Gowanus Boutique Hotel Gets Its Glass On [Brownstoner] GMAP P*Shark DOB

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When we checked in with The Vermeil almost two months ago, the sales effort had just gotten underway. We forgot to look last time we drove by, but one reader reported that the developer was in the process of putting a cornice on (as the rendering at right suggests). So what’s happenedon the sales front in the last seven weeks? Not a whole heck of a lot, as far as we can tell. Of the 22 apartments (which range from $985,000 to $2,300,000), there are two accepted offers and one signed contract. Interestingly, the first ones to go have been among the biggest and most expensive, a sign, perhaps, of the demand for family-sized accommodations in this part of town. Presumably, a few of you have been to check it out for yourselves by now. What’d you think?
About The Vermeil [The Vermeil] GMAP
Sandy Biano’s Listings [Brown Harris Stevens]

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According to Street Easy, fifteen units at the Park Place Condominium just had their prices cut by more than five percent. Take, for example, this two bedroom; the 1,360-square-foot apartmentment was listed back in November 2005 for $1,199,928 and was reduced to $1,109,000 on Friday.We haven’t been inside, but one thing that strikes us about the photos is the low ceiling height. There were several open houses in the building yesterday. Did any of you go? What do you think is putting a damper on sales?
Park Place Condominium [Street Easy] GMAP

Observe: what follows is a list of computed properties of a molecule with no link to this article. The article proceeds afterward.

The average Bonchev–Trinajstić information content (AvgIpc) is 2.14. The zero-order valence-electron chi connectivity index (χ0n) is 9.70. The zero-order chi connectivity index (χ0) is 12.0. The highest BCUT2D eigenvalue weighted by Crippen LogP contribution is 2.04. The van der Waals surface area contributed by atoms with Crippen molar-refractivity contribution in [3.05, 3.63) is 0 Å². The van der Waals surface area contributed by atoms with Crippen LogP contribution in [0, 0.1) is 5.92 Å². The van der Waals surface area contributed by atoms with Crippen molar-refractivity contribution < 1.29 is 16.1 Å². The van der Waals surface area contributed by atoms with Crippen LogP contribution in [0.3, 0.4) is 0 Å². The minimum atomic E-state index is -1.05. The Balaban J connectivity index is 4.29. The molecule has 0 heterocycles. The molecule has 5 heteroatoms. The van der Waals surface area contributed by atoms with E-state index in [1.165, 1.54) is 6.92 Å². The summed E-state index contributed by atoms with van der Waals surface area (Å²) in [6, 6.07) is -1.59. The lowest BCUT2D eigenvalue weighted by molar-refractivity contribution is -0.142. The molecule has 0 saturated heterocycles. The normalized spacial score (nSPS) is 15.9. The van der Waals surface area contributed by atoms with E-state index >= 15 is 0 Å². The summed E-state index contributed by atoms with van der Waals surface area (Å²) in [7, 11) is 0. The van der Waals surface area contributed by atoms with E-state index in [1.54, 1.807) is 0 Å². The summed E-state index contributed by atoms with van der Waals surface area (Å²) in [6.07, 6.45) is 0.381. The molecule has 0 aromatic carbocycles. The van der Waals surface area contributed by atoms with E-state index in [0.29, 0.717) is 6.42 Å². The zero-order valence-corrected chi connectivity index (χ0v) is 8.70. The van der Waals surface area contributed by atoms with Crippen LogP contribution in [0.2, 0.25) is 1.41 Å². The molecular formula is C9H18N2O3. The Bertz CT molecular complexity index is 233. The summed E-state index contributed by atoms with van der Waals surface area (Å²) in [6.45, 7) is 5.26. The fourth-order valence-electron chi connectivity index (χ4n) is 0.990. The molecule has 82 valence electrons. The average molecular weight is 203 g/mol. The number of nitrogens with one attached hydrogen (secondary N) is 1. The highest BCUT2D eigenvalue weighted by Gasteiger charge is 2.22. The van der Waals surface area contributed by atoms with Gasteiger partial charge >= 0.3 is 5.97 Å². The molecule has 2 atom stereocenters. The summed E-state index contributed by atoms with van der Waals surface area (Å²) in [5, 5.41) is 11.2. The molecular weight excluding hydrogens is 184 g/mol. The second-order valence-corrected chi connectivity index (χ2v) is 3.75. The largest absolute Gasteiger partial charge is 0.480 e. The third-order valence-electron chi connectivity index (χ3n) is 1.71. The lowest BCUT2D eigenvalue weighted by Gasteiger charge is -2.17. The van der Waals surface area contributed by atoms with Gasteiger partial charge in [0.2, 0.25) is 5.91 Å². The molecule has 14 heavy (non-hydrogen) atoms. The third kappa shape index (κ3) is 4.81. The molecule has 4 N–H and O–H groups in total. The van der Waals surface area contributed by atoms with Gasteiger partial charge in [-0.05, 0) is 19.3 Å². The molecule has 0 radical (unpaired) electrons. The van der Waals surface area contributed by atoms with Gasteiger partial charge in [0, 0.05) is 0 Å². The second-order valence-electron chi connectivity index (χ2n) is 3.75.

145 Park Place Listings [Corcoran]

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We’re gonna keep working this converted Brownstone condo thing some more…The current owner paid $1,600,000 for this five-story, 4,400-square-foot brownstone on 3rd Street between 6th and 7th Avenues back in 2004. Now he’s looking to sell the four units for a combined $4,455,000. Even if he has to take 10 percent below asking price, he’s going to be doing pretty well. If he spent about $250 a foot on renovation and another three hundred grand on carrying costs, then his total cost would be around $3 million. As for the units, we think they look a tad nicer than yesterday’s 418 Henry but they’re also a tad more expensive. It’s also a little easier to find a condo in Park Slope than Cobble Hill.
486 3rd Street [Douglas Elliman] GMAP

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Remember the Times article last week about the reinvigorated real estate market in New York? Well, there may have been something to it. We’ve caught wind of a couple of bidding wars currently underway that certainly show that the demand side of the equation is strong. First up: A 1,350-square-foot, top-floor co-op at 235 Lincoln Place. The first showing on Sunday generated eight bids, six of them over the asking price of $795,000. (Of course, another conclusion could be simply that it was just priced too low.) Meanwhile, over at 218 Greene Avenue (which we discussed last week), the price was jacked almost 30 percent over the weekend. After it was listed at $650,000 on Wednesday, we hear that offers of up to $825,000 rolled in, prompting a swift price increase of the asking price to $850,000. How psyched is the owner. Guess the POS at 220 Greene was not much a deterrent after all.
235 Lincoln Place (#5761) [Warren Lewis] GMAP
218 Greene Avenue [Corcoran] GMAP